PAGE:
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From Shooting Stars to Shooting for the Stars

After a high-flying career as a press photographer – which saw her hanging out of helicopters and climbing church bell towers to get the perfect image – Horticulture student Julie Bull is now very much grounded in her gardening business.

As a photographer with the Bournemouth Echo, Birmingham Post and Mail, and latterly the Edinburgh Evening News, she spent 30 years photographing all walks of life, from street children in Guatemala and Oxfam’s aid work during the genocide in Rwanda to the Edinburgh Festival Fringe, Hogmanay concerts and fireworks.

Following on from this career, she worked as a Police Scotland call handler receiving 101 and 999 calls.

“I have always enjoyed gardening,” said Julie, 50, from Midlothian.  “I would watch the contract gardener through the bombproof windows at Police Scotland and on a good day could just about inhale the smell of the freshly cut grass. That’s when I decided to take the plunge and become a full-time Horticulture student and purchased my first secondhand lawnmower from Gumtree.”

After completing an SVQ Level 2 course in Amenity Horticulture, she progressed on to the NC Horticulture course at SRUC’s Oatridge campus in West Lothian.

While it’s a far cry from the days of photographing Nelson Mandela, royalty, and being blessed by the Dalai Lama, the four years since she set up her gardening/ companion gardening business Flower Power have flown by.

This sees her providing a personalised gardening service for people, either as a lone gardener or as a companion garden working alongside clients at their pace.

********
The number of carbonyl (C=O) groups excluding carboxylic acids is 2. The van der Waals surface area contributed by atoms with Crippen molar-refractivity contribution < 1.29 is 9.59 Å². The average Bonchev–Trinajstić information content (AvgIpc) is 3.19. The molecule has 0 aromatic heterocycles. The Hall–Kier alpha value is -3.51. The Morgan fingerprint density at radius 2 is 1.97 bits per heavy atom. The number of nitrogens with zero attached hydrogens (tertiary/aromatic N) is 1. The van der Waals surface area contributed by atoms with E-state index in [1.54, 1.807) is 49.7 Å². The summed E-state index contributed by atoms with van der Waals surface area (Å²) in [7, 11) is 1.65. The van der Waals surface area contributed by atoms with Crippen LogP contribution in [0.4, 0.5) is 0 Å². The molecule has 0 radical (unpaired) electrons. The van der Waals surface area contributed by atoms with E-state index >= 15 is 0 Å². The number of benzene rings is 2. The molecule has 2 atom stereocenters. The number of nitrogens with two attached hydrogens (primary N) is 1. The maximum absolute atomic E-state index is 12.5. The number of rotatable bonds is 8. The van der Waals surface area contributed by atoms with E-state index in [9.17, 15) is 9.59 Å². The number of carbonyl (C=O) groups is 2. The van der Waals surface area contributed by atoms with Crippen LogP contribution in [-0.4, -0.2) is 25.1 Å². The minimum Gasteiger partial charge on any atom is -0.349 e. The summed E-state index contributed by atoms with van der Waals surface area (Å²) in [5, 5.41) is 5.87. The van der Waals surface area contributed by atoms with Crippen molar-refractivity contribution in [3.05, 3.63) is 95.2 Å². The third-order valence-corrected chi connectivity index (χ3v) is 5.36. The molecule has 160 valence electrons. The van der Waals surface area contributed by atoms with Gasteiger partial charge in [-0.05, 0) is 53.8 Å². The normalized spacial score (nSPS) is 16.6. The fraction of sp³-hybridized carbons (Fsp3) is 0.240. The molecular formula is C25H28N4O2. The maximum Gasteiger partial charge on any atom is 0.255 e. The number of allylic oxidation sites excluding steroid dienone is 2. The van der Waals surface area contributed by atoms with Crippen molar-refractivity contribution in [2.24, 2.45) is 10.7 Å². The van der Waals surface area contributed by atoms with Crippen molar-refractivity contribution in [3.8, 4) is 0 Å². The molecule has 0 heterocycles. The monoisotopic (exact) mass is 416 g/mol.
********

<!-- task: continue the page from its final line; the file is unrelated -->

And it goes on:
After finishing her course, she plans to continue to expand her practical gardening knowledge before contemplating returning for the HNC course in the autumn.

“I volunteer with Cyrenians at Midlothian Community Hospital Garden and buddy up with ‘green prescribers’ who are referred by their GP or support worker,” she said.

“Being able to share space and time in the community garden with folk is a precious thing – especially after Covid-19 and all the lockdowns.  This complements the Trellis Therapeutic Gardening courses I’m completing alongside my SRUC studies.”

In the future, she would love to have enough knowledge and confidence to become a Community Garden Co-ordinator working alongside volunteers or even a First Gardener with the National Trust for Scotland.

“As I say to my 21-year-old son Alfie, a goal without a plan is just wishful thinking,” she said. “We can all shoot for the stars, can’t we?”

For more information about studying at SRUC, visit:

Well done girl, now go for those stars ************************

Comment by Mum & Dad on June 17, 2021 at 1:06 pm

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